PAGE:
Haemoglobin, the protein that carries oxygen from the lungs to tissue, should not be too low or too high on a blood count. While it is important to not have a count that is too low, an abnormally high count can indicate several diseases and conditions.
What Is Hemoglobin?
Haemoglobin is a protein molecule, present in red blood cells, which carries oxygen from the lungs to the tissues and carbon dioxide from the tissues to the lungs. In normal adults, haemoglobin contains four molecules that are chained together. Haemoglobin also carries iron, which is responsible for the red colour of the red blood cells, and it maintains the shape of the blood cells.
Haemoglobin is measured as part of a blood count, which can be determined via several methods. Usually blood counts are measured through a machine that exposes the haemoglobin to cyanide, then shining a light to see how it is absorbed. High haemoglobin means that there are more than a normal number of protein molecules in the red blood cells. Haemoglobin counts can be high temporarily, due to dehydration or high altitude. They can also be abnormally high due to being a smoker, or having certain kinds of tumours and disorders.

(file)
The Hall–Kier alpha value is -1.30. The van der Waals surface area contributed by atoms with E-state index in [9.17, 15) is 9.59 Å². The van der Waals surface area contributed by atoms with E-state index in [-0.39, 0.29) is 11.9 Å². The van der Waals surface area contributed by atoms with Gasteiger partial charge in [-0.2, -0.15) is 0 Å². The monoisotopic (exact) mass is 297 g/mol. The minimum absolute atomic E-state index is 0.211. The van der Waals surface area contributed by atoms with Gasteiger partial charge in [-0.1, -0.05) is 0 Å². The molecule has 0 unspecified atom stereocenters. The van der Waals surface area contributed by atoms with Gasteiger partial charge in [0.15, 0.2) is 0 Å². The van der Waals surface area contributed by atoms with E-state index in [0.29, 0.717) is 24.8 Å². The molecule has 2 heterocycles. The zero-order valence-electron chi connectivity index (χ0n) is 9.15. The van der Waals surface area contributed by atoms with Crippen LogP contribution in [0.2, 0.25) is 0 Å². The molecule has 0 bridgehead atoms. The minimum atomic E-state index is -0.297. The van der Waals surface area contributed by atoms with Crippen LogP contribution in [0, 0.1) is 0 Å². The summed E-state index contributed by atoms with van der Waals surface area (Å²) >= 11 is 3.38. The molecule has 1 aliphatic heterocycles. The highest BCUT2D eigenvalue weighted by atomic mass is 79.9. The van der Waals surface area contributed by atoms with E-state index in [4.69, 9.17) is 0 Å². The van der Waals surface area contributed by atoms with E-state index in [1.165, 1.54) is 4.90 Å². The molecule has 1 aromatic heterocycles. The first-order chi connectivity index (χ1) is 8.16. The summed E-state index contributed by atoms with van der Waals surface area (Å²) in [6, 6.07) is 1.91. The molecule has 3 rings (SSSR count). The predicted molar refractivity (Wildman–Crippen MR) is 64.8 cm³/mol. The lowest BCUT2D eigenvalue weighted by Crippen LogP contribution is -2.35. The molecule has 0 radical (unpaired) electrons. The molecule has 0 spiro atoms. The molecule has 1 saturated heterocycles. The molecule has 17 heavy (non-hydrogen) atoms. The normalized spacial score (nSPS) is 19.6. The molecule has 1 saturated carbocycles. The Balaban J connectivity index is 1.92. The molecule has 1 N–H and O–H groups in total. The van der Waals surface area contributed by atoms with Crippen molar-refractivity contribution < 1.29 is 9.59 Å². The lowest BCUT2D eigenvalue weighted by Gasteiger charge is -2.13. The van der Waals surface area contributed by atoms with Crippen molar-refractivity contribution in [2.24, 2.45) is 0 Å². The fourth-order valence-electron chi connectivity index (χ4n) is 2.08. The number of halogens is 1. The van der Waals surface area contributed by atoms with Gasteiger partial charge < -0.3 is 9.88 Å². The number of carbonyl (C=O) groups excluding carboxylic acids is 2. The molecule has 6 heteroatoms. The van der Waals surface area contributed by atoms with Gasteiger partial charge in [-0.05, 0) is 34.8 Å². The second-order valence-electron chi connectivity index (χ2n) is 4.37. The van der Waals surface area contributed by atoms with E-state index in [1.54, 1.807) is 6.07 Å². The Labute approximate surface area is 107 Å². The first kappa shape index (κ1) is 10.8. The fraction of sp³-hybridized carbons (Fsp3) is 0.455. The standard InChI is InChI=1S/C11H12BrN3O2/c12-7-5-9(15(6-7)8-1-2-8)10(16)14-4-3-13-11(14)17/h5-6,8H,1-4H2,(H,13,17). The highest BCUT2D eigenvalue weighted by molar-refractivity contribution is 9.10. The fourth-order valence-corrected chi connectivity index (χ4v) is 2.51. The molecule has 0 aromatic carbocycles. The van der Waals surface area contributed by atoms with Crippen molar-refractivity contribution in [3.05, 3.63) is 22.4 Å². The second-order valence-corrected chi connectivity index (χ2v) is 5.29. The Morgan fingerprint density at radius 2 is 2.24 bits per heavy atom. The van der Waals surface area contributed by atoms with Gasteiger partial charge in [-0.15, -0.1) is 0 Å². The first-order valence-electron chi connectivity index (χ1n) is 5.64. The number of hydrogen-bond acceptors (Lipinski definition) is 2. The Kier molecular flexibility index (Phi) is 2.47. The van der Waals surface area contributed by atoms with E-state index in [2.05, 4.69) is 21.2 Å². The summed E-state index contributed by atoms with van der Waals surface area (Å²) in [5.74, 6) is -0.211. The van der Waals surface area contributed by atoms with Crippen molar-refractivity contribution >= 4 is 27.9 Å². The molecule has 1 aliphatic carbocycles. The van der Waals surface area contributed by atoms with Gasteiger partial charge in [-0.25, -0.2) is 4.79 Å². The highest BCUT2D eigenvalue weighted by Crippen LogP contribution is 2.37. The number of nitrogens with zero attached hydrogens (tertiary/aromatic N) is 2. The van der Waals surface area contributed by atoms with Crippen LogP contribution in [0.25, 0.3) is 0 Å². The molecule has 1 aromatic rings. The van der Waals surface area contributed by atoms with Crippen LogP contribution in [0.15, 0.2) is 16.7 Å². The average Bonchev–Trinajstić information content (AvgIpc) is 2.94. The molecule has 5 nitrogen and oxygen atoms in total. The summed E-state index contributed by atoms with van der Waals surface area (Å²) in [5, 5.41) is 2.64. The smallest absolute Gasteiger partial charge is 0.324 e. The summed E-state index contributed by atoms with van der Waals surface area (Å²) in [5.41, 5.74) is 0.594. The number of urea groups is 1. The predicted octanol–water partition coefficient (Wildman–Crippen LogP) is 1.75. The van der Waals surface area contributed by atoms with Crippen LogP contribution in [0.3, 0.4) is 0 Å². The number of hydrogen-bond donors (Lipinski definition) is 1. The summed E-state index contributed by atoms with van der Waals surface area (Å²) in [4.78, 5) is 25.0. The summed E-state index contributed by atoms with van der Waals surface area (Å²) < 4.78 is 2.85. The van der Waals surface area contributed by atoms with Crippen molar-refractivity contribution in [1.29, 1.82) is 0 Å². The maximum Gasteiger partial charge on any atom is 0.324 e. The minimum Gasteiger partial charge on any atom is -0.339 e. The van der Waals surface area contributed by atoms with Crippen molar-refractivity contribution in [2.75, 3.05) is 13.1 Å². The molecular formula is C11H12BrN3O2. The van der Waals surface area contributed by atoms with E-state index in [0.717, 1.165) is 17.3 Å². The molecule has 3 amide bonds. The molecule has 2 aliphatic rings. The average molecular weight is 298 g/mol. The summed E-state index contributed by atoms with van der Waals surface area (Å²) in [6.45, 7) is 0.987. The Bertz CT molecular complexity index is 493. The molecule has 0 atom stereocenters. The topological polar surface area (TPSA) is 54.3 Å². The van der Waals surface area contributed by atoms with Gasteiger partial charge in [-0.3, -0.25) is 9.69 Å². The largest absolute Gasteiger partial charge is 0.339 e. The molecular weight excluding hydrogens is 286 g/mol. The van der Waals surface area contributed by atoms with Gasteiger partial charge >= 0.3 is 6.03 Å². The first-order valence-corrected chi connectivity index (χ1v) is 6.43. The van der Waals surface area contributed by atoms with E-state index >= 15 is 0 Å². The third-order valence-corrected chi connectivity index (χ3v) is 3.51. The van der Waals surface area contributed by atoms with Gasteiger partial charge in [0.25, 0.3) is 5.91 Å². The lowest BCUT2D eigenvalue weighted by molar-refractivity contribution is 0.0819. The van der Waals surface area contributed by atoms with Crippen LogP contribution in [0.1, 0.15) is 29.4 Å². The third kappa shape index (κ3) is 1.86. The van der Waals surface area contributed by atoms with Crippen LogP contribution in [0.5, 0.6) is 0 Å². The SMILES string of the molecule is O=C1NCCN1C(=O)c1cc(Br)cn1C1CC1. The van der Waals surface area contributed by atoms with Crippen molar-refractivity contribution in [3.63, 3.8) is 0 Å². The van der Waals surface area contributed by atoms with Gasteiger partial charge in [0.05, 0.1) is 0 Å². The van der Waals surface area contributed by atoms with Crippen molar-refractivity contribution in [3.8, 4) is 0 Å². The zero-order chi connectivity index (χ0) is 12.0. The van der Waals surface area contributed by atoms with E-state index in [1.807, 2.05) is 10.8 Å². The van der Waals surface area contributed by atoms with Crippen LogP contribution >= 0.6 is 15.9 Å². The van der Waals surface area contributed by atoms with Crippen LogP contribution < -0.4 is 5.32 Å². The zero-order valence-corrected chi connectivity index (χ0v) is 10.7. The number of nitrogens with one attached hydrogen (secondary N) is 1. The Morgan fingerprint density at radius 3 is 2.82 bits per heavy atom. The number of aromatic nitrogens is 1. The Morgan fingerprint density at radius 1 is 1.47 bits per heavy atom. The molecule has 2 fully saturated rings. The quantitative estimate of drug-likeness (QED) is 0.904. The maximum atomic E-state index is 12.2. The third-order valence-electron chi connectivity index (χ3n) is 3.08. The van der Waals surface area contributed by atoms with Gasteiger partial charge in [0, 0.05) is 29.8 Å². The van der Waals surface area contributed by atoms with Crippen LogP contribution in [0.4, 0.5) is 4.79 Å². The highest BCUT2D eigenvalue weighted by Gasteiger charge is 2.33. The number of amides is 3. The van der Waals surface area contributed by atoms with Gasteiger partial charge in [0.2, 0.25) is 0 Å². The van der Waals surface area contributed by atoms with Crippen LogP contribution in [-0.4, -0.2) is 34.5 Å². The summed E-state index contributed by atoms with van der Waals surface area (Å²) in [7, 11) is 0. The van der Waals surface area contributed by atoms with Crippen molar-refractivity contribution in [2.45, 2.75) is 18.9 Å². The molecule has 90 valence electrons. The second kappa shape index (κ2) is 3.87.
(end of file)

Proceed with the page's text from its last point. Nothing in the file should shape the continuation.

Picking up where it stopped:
Is High Hemoglobin Good?
While high haemoglobin is generally not good, it can be important to have a haemoglobin count above a certain number. Generally, a low haemoglobin count means that you have anaemia, bone marrow problems, or kidney failure. Therefore, if you suffer from one of these diseases, it is important to have haemoglobin that is high enough. But usually a higher than normal haemoglobin count is not a good sign.
Link to Disease
A high haemoglobin count (above 16 gm/dl for an adult female; above 18 gm/dl for an adult male) can be indicative of several disorders and diseases. Advanced lung disease, such as emphysema, can cause an abnormally high haemoglobin count. Tumours, bone marrow disorders, and drug abuse can also cause a high haemoglobin count.
There are many treatments for someone with a high haemoglobin count, but treatment depends on what the count is indicating. Usually a doctor will do several tests to determine the cause of the high haemoglobin count before deciding upon a treatment.